Review: 2015 Mercedes-Benz Sprinter and Sprinter 4X4

Jun 12, 2015 09:00 AM EDT | Jeff Jablansky

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"Dunton," I said to my co-driver while pointing left at a sign, "is that way, correct?"

"Not sure," he replied. "Looks like we have to continue straight on for a while still. Maybe 20 miles."

I sighed. Behind the wide expanse of windshield inside the 2015 Mercedes-Benz Sprinter, the whole world sits ahead of you. The massive van provides a unique vantage point over—yes, over—its surrounding environment, with room for people and as many of their things as they can tote. To drive a Sprinter is to take a confident, elevated perspective on the road.

We were still about an hour away from our intended campsite, located in Dunton, Colo., on the beautiful, serpentine roads that connect one mountain with another. On one side of the road hang rocky, titian cliffs and ridges, which carved out tight pathways more likely meant for sports cars. Directly across, in stark contrast, sit lush green valleys dotted with narrow pine trees. How nature allows for the difference in color and texture is beyond me. I'm just following the solid yellow line, wherever it takes us.

 Big / sky country

A photo posted by Jeff (@jeffjablansky) on Jun 1, 2015 at 5:43pm PDT

How did we get here? Thanks to an invitation from Mercedes-Benz to take an early look at the Metris van, we ended up in the beautiful southwestern corner of Colorado for several days, and a few hours in the Sprinter constituted the first leg of the trip. Not much has changed about the Sprinter since we drove it earlier this year at its assembly plant in South Carolina and again as a custom conversion van. For 2015, the lineup includes two turbocharged diesel engines, a four-cylinder and a six-cylinder, and optional four-wheel-drive with the larger engine. There are more permutations than ever of Sprinter body styles—from minibus to crew van—and the interior remains the same, airy environment that defined the tall van.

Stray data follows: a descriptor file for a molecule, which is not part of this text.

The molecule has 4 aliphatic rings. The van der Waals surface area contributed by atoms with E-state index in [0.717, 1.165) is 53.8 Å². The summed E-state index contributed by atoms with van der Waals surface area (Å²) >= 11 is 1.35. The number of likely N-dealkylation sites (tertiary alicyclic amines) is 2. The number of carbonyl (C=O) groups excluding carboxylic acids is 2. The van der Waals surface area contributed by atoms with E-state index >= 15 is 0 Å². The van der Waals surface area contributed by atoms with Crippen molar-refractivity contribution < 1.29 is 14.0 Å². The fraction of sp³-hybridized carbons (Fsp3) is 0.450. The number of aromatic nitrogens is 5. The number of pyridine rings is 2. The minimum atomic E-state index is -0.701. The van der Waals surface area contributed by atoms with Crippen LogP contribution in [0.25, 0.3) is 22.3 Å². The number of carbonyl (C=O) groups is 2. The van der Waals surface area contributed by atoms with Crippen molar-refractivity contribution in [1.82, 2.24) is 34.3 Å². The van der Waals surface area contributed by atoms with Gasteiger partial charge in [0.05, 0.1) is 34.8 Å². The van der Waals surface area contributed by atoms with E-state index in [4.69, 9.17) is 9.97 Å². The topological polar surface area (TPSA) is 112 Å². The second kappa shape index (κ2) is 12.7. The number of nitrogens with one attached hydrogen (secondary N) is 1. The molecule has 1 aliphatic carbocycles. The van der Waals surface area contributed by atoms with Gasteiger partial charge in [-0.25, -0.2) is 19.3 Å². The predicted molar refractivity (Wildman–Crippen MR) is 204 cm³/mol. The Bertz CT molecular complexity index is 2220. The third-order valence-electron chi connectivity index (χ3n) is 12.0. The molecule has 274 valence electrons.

The Sprinter was humming along quite happily by the time we reach the hamlet of Rico. That's when we knew we had traveled too far.

"Have we missed the turn?" my co-driver wondered out loud. We abandoned the printed road book and pulled out the portable navigation system. According to the electronic directions, we were under 12 miles away, the majority of which was on Route 38. That was a good sign, because the road book directions indicated that our original destination was also on Route 38, at the end of a dirt road.